But not all readers are impressed. Despite its basically orthodox intentions and character, modern Christians are often disturbed by the depiction of Jesus contained in the Infancy Gospel of Thomas. This Jesus sometimes uses his power in order to punish others for what seem like small offenses. This Jesus strikes down a boy who runs into him, blinds those who accuse him of profaning the Sabbath, and smites a teacher who strikes him. Over time the townsfolk come to recognize and appreciate that Jesus is more than a child, he is the Son of God and must be treated as such.7 But surely this violent and self-assured boy cannot be the Jesus of orthodox Christian faith.
Plague-like behavior among the prophets of God might not have bothered most ancient and Medieval Christians, however. In fact, these destructive displays likely solidified Christ’s reputation as an unmatched divine-man and wonderworker. For sure, the great men of the scriptures were usually beneficent with their God-given powers. Yet this good name did not prevent them from sometimes becoming agents of wrath against evildoers. Elisha had doomed his mockers to be devoured by bears (2 Kings 2:23-25), Peter had called upon God to consume Simon Magus along with his money for an impious request (Acts 8:20-24), and Paul had blinded Elymas for challenging the gospel in the presence of a Roman official (Acts 13:8-11). The great trove of apocryphal literature that emerged in the first few centuries likewise proliferated examples of calamitous prophetic power, showcasing its efficacy in apostles like Peter, Paul, and John. God, so it seemed to most Christians, defended the honor of his prophets, sometimes with divine violence.8 Jesus was no exception (cf. Revelation 2:20-23, 1 Corinthians 11:29-30).
Miracles among the masses
The great mass of Christians throughout time who delighted in the Infancy Gospel of Thomas were probably not skilled in matters of faith. Instead of meditating upon the ethical teachings of Christ or upon the doctrine of atonement, these Christians justified their allegiance to the Church in large part by appealing to the amazing power of the Church’s God, Jesus Christ.9 Since these believers were not particularly sophisticated or introspective, stories of Christ’s mighty deeds would have formed the psychological core of their religious belief. For such people, the theological and moral questions of the faith could be technical and boring. They accepted these on faith. What was most important, rather, was that the God of the Church had proven himself to be the Almighty deity over and against other competing deities. He alone was the rewarder of good, the punisher of evil, and (later on) the heavenly patron of the Christian political order. Indeed, this God-man—the one who publicly healed the sick, walked on water, multiplied loaves and fishes, raised the dead, and humiliated his most learned countrymen—was the Lord of all. For its part then, the Infancy Gospel of Thomas offered more of this miraculous content that so captivated the Classical and Medieval mind. Even as a little child Jesus burst with power and wisdom.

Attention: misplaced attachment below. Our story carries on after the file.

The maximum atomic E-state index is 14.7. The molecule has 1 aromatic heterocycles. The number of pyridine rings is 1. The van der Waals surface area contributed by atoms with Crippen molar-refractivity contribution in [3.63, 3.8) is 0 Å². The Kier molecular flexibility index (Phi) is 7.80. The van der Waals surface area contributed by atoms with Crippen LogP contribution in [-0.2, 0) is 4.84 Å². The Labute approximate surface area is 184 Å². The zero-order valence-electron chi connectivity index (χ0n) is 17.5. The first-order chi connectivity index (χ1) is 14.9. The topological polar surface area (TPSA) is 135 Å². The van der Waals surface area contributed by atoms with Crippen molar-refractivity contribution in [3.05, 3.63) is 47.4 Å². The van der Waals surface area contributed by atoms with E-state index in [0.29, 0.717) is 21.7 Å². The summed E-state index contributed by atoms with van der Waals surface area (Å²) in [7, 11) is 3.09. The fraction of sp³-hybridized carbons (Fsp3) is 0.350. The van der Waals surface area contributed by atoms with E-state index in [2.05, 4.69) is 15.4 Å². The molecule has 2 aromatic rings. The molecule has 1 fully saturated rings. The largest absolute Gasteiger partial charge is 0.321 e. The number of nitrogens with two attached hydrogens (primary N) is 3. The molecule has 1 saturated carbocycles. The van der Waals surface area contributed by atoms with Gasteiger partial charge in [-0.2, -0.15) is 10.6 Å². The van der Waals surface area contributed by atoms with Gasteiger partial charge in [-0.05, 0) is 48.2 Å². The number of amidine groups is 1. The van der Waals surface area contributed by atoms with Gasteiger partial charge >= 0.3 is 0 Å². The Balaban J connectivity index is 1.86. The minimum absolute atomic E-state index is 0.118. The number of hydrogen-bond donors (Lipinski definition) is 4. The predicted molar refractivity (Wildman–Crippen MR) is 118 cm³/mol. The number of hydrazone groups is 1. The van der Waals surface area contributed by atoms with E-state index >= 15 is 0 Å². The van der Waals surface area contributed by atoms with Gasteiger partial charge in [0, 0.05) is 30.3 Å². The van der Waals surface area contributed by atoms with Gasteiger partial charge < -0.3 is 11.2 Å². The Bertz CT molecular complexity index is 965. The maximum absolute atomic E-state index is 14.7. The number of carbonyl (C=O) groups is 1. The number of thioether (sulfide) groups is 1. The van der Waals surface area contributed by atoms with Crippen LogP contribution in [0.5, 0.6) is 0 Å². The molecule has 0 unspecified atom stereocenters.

So while many Christians both ancient and modern have found Thomas’ portrait of Jesus to be morally bankrupt and theologically frivolous, the enduring appeal exerted by the Infancy Gospel of Thomas demonstrates that the Jesus of popular conception could resist the molds into which the Church fit him.
1—The work became associated with one “Thomas the Israelite” at some point in the manuscript tradition.
2—Edgar Hennecke’s New Testament Apocrypha, Volume I, pages 388-389.
3—This story appears also in the Qur’an.
4—Translations from Tony Burke’s The Childhood of the Saviour (Infancy Gospel of Thomas): A New Translation (2009).
5—Thomas is familiar with the canonical Gospels and alludes to them throughout.
6—Some later versions of the Infancy Gospel of Thomas begin with the Matthean flight to Egypt.
7—Some argue that Jesus matures into a more moral person as the story proceeds. This seems unlikely based on the chronology of the pericopes (Jesus kills his teacher toward the end) and upon the dialogues Jesus engages in with others (Jesus never doubts his actions). In all likelihood morality is irrelevant within the bounds of the story: Jesus is a dangerous being and should be respected as such.
8—In the logic of the Infancy Gospel of Thomas, as in the canonical Gospels, Jesus’ miraculous abilities, whether for good or for harm, indicate that God is with the child: “the parents of the child [Jesus raised] praised God for these wonders” (8:3, cf. 11:2, 15:5, Luke 7:16).
9—This was, after all, how Christianity first overcame the pagan cults of the Mediterranean world: God revealed his overwhelming power through miracles performed by his apostles and saints.